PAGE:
Also testifying will be John Lord, CEO of marijuana retail chain LivWell Enlightened Health and chairman of the industry advocacy group the Cannabis Trade Federation (CTF).
Neal Levine, CEO of CTF, said in a statement that he hoped the organization’s testimony will “contribute to the growing momentum behind meaningful and historic cannabis policy reform.”
“This hearing is yet another sign that Congress is taking the cannabis banking problem seriously and intends to take action to correct it,” he said. “Cannabis businesses operating legally under state and local laws should have the same access to banking and financial services as any other type of business.”
Merkley and Sen. Cory Gardner (R-CO), the bill’s chief GOP cosponsor, will appear at the hearing as well.
Michael Correia, government relations director for the National Cannabis Industry Association, called the hearing “yet another signal of the bill’s popularity.”
“Chairman Crapo has been clear that he does not support marijuana,” he said. “However, this clearly shows that he understands this issue is a banking problem that has serious public safety implications.”
Beyond financial services access, support on broader marijuana issues is growing in Congress.
Last week, a House Judiciary subcommittee held a first-ever hearing on ending federal cannabis prohibition at which lawmakers and witnesses expressed a near consensus that far-reaching reforms are needed but voiced some disagreement over specific provisions of pending bills.
Last month, the House approved amendments to protect state, territory and tribal marijuana laws from Justice Department interference and last week passed a measure to let military veterans who work in the cannabis industry apply for government-backed home loans.
American Bankers Association Demands Answers About Hemp And CBD
The American Bankers Association (ABA) recently sent a letter imploring top federal financial regulators to provide explicit guidance on how the banking sector can lawfully service hemp businesses.
The letter—sent to the heads of the Federal Reserve, Federal Deposit Insurance Corporation (FDIC), the Treasury’s Comptroller of the Currency and Financial Crimes Enforcement Network (FinCEN) last week—describes ongoing uncertainty among financial institutions since hemp and its derivatives were federally legalized under the 2018 Farm Bill.
ABA Executive Vice President Virginia O’Neill wrote that “banks remain uncertain about the degree to which they can serve hemp-related companies, and the compliance and reporting requirements that such relationships require.”
“Although other federal regulators have issued helpful clarifications regarding hemp production, banks are subject to a complex set of legal requirements and regulatory expectations and require specific guidance to ensure they are acting appropriately,” she wrote. “Furthermore, the unique nature of hemp as a low-THC strain of marijuana, which remains a Schedule I substance under the [Controlled Substances Act], means banks must have a reliable mechanism to distinguish legal hemp from federally illegal marijuana with extreme confidence.”
There have been other attempts to elicit clarification from federal regulators in the months since hemp was legalized.
Rep. Andy Barr (R-KY) asked FDIC Chair Jelena McWilliams about the issue in May, telling her that he has constituents who’ve told him their access to financial services has “actually deteriorated since we descheduled industrial hemp” and requesting further guidance.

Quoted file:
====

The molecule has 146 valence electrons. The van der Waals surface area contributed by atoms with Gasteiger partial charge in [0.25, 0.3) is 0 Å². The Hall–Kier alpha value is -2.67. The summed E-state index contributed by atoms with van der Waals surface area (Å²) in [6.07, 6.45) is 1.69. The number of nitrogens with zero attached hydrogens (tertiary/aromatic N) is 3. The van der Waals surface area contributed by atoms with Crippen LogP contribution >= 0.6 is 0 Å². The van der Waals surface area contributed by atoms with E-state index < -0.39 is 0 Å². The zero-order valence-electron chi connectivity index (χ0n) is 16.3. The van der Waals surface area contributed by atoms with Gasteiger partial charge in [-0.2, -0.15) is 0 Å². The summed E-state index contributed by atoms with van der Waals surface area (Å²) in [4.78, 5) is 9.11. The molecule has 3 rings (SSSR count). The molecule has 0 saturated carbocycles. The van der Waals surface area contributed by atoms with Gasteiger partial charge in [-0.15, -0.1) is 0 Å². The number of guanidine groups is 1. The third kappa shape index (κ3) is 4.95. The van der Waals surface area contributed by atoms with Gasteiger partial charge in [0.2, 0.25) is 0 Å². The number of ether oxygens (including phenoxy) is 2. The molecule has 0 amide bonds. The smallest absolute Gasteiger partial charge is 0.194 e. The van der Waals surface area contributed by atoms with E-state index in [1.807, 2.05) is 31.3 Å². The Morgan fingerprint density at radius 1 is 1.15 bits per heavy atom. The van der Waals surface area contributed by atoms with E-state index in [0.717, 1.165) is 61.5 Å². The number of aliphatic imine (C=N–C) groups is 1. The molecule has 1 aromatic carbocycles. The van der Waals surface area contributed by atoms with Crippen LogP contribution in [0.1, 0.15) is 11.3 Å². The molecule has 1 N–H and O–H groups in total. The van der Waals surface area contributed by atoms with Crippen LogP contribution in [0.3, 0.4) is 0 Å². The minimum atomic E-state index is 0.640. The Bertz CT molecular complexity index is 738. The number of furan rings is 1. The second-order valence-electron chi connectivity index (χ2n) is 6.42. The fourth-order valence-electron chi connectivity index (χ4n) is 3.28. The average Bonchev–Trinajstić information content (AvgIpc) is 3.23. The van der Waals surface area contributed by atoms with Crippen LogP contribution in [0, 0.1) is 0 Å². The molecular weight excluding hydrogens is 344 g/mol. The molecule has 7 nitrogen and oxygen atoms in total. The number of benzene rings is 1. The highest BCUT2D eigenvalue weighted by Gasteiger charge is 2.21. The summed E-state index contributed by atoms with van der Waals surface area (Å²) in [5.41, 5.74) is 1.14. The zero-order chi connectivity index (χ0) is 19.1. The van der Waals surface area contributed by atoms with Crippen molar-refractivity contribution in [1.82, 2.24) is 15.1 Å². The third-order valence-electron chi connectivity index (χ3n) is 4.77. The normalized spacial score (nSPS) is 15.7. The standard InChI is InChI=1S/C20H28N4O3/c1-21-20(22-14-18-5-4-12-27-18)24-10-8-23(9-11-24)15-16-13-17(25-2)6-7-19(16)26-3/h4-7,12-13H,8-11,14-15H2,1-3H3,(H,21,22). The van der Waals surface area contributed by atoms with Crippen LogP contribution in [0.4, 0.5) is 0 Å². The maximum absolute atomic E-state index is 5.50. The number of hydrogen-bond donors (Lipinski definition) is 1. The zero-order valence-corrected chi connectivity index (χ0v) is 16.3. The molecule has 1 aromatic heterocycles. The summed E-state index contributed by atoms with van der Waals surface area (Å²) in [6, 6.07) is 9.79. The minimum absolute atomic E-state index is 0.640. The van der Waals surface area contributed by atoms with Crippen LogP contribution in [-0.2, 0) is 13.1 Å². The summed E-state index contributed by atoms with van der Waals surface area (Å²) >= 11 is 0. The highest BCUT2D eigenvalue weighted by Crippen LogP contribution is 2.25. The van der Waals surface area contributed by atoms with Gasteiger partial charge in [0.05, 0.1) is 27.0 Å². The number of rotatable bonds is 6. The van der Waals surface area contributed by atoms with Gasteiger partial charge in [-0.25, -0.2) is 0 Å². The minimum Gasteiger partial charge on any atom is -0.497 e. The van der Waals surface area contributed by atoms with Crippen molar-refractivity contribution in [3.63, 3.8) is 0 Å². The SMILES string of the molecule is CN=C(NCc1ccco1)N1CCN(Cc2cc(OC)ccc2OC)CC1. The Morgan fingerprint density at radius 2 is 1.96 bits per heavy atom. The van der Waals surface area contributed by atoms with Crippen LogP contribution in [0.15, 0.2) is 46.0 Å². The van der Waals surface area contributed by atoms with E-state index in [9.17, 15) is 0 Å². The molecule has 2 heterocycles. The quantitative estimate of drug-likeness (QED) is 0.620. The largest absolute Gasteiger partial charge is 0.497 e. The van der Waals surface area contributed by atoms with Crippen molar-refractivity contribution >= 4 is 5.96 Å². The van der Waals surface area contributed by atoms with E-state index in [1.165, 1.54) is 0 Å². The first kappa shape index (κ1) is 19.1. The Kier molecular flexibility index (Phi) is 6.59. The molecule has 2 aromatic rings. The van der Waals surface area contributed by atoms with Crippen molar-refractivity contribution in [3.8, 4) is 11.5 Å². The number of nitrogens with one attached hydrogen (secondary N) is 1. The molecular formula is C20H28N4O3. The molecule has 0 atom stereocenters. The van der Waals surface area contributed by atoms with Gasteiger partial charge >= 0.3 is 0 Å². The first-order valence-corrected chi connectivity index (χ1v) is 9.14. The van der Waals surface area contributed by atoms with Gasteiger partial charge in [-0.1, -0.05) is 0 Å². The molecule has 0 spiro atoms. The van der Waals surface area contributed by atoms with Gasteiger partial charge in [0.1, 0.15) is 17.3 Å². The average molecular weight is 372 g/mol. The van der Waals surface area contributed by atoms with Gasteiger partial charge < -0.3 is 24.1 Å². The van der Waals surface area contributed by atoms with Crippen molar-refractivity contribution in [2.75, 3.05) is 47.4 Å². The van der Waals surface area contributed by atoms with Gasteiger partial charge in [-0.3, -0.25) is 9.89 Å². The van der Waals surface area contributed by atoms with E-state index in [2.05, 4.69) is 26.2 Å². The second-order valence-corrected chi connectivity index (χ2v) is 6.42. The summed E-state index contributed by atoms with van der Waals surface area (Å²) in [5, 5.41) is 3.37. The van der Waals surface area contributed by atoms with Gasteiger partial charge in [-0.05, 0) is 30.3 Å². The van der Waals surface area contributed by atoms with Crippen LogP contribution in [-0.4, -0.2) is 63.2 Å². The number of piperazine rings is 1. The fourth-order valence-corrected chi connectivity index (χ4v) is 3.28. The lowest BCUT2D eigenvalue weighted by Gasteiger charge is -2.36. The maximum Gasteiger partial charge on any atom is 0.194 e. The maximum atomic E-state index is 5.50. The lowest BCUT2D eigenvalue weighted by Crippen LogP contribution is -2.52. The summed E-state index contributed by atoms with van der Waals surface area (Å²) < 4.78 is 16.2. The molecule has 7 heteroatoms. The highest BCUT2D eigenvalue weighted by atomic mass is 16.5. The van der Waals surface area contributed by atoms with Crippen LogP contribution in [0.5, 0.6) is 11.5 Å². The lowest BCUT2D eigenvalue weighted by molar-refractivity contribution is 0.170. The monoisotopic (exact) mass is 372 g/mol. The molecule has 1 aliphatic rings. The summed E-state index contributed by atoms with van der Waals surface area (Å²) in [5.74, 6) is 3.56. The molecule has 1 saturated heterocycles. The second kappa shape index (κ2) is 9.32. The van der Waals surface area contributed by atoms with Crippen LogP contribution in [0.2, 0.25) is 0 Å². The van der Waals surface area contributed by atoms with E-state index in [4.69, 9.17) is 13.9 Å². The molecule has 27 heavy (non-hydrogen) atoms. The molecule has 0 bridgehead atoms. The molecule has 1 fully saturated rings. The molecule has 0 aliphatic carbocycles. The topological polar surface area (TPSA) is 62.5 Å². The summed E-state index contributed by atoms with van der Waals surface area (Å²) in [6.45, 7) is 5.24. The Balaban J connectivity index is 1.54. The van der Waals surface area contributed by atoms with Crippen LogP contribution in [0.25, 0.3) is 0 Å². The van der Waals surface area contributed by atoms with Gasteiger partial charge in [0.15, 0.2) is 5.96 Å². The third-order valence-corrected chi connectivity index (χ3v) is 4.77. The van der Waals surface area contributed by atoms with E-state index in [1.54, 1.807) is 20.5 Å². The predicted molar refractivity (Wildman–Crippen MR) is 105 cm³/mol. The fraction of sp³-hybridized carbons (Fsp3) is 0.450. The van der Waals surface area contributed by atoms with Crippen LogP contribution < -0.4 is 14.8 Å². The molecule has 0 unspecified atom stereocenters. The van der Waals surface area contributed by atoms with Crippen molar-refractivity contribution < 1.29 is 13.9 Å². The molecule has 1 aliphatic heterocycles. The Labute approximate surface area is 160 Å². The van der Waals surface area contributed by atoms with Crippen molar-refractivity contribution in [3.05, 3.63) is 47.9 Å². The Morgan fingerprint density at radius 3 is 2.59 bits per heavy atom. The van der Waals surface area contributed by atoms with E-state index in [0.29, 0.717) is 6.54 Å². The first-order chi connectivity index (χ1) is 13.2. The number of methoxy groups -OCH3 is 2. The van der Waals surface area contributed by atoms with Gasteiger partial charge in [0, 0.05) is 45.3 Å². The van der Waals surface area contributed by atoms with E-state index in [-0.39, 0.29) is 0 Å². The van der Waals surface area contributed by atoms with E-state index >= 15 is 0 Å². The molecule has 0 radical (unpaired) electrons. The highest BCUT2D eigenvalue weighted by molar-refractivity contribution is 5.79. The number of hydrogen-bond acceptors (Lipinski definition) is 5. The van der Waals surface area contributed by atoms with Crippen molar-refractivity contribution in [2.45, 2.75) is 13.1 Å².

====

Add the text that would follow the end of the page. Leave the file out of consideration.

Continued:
In a similar letter to federal regulators this month, Sen. Michael Bennet (D-CO) also complained about the continued lack of access to banking services for hemp producers. The 2020 Democratic presidential candidate said he hopes the agencies “can work expeditiously and in a coordinated manner to issue guidance describing how financial institutions can offer financial products and services to hemp formers and processors.”
But so far, the closest the regulators have come to assuaging the concerns of banks is a statement from a top Federal Reserve official who said during a Senate hearing earlier this month that “hemp is not an illegal crop.”
ABA said it appreciated the comment but that “a formalized statement from the agencies is necessary to enable banking services for the hemp industry on a meaningful scale.” O’Neill requested confirmation of five specific areas of interest.
“Specifically, we ask that the agencies confirm that:
“—hemp is no longer a controlled substance, effective as of the enactment of the 2018 Farm Bill, and therefore proceeds derived from hemp businesses are not unlawful, and handling those proceeds does not constitute money laundering;
“—banks do not need to file suspicious activity reports solely because a transaction relates to hemp or hemp-derived products;
“—banks can rely on a license issued by a state department of agriculture or the U.S. Department of Agriculture to confirm that a hemp producer is operating in compliance with state and federal law, and that their product qualifies as ‘hemp’ as defined in the 2018 Farm Bill;
“—in accordance with United States Department of Agriculture (USDA) guidance, banks can serve hemp cultivators and processors operating subject to state pilot programs under the 2014 Farm Bill, effective immediately; and
“—as soon as USDA finalizes its regulations related to industrial hemp, banks will be able to serve hemp cultivators and processors operating under state approved plans or direct federal licenses.”
Further, ABA asked for specific guidance as it relates to hemp-derived CBD and information about “the appropriate procedures for sourcing those products back to legal cultivators and processors.”
While the association recognized that “this is an evolving area of law and regulation” and that questions remained among federal regulators about the implementation of hemp legalization, it said that “there are steps that can be taken now to help clarify legal and regulatory expectations for banks in the current environment.”
The letter focused exclusively on hemp and its derivatives, but there’s a simultaneous conversation going on nationally about how financial institutions can work with state-legal marijuana businesses. Bipartisan legislation that would protect banks that service such businesses has the support of all 50 individual state bankers associations.
Read the full ABA letter on hemp banking below:
Regulators Hemp 062119 by on Scribd
Photo courtesy of Brendan Cleak.